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Teague, Kagan, and Sotomayor

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From reading the opinions in Chaidez v. United States this morning one thing becomes very clear.  Justice Kagan understands the rule of Teague v. Lane.  Justice Sotomayor does not.  It's not just that she misapplies it in a close case.  She genuinely fails to understand what it is about.

Once upon a time, judges pretended that they did not make law but merely discovered what the law had always been.  Once we got past that conceit, judges had to grapple with the question of when changes made through case law would apply retroactively.  Initially, the Warren Court came up with a subjective, hard-to-predict approach that sounded more like legislating than adjudication.  That was the Linkletter-Stovall rule.  Justice Harlan went along at first but later proposed a more categorical approach.  All new rules of procedure would apply to cases on direct review, but not on habeas corpus to cases where the judgment has already become final on appeal.  The Supreme Court adopted the first half in Griffith v. Kentucky in 1987 and the second half in Teague v. Lane in 1989.

When is a rule "new"?  The Supreme Court adopted an expansive definition.  A rule is new if it was not dictated by precedent existing at the time the judgment became final.  A rule can be a logical extension of existing principles and precedents and still be "new" for Teague.  This is the part Justice Sotomayor apparently doesn't get.
In multiple decisions, the Supreme Court has said that one must look at the legal landscape before the precedent in question.  Justice Kagan's opinion for the Court today does just that.  Before Padilla v. Kentucky, the rule was nearly universal that failure to advise a client on collateral consequences of a conviction, including immigration consequences, was not a Sixth Amendment violation.  The Sixth Amendment guarantees "the accused shall enjoy the right ... to have the assistance of counsel for his defence."  It doesn't say anything about counsel for one's immigration issues.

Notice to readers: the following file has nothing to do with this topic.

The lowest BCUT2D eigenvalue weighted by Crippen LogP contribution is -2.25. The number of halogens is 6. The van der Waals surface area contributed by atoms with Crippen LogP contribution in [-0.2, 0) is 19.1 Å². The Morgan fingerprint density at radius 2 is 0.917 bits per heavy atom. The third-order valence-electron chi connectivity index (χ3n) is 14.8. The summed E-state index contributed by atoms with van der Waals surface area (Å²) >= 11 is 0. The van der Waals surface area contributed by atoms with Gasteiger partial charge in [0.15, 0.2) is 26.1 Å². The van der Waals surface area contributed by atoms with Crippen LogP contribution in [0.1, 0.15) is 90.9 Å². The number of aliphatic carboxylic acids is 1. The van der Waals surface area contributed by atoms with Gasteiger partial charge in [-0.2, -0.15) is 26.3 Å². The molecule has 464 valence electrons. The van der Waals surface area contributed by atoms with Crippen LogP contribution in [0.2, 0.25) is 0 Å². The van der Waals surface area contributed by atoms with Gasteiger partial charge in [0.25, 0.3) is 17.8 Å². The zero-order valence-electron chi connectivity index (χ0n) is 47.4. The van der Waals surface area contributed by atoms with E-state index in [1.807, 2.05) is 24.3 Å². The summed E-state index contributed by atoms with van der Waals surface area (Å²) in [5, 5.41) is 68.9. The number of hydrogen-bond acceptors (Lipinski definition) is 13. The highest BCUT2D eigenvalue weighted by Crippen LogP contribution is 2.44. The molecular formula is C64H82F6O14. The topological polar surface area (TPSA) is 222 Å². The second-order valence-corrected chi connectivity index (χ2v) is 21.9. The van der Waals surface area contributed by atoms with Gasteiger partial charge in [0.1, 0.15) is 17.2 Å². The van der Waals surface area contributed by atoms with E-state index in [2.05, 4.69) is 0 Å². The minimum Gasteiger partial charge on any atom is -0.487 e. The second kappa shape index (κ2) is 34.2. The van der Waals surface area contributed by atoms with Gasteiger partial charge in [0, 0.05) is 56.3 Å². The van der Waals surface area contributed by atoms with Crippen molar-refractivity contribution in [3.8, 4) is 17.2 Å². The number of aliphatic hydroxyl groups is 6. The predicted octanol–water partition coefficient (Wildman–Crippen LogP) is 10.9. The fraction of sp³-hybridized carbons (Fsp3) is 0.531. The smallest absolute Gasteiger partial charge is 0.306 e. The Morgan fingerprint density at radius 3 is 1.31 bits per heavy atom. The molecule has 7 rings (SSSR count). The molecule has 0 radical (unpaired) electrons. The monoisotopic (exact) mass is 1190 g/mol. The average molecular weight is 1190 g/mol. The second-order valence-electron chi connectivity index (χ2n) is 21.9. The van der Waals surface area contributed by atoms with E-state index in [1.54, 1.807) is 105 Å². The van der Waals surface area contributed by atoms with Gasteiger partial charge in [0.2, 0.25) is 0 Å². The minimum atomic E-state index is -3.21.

But the Supreme Court decided otherwise in Padilla.  In the process, it marshaled various arguments, including implications from another immigration-related case and evolving ABA standards.  Does that mean Padilla wasn't a new rule, despite overruling the overwhelming weight of lower court authority?  Justice Sotomayor seems to think so:

Where the application of Strickland was straightforward, rooted in 15 years of professional standards and the Court's prior St. Cyr decision, there is no reason to put these lower court cases, many from more than a decade earlier, ahead of this Court's simple and clear reasoning in Padilla. Nevertheless, the majority reaches the paradoxical conclusion that by declining to apply a collateral consequence doctrine the Court had never adopted, Padilla announced a new rule.
The word "ahead" betrays a fundamental misunderstanding.  Justice Sotomayor appears to be confusing the question of whether Padilla announced a new rule with the very different question of whether it was correctly decided.  Padilla did not address the question of whether it was creating a new rule, so nothing is being put "ahead" of Padilla.  When a court weighs two sets of arguments and finds one more persuasive, it is not saying the other set is obviously wrong.  The balance of persuasion is the question when we ask if a case was correctly decided; the obviousness is the question when we ask if it created a new rule.  The existence of a large body of case law, not a scattered handful of rogue opinions, contrary to new Supreme Court precedent is conclusive that the rule is "new" for the purpose of Teague.

The good news is that seven Justices of the high court get it.  Although Justice Thomas concurred on other grounds in this case, we know from other opinions of his that he is fully on board with the Teague rule.  This important protection for the finality of criminal judgments appears secure for the foreseeable future.

2 Comments

Under Teague shouldn't the court have first considered as a threshhold question in the Padilla decision whether they were being asked to create a new rule?

If I recall correctly, the case arose on state collateral review, and neither the prosecution nor the state court raised the retroactivity issue.

State courts do not have to follow Teague on state collateral review (Danforth v. Minnesota), although they should (Danforth on remand).

Teague is not jurisdictional, and the state can default the issue by not raising it, although the court has discretion to consider it anyway.

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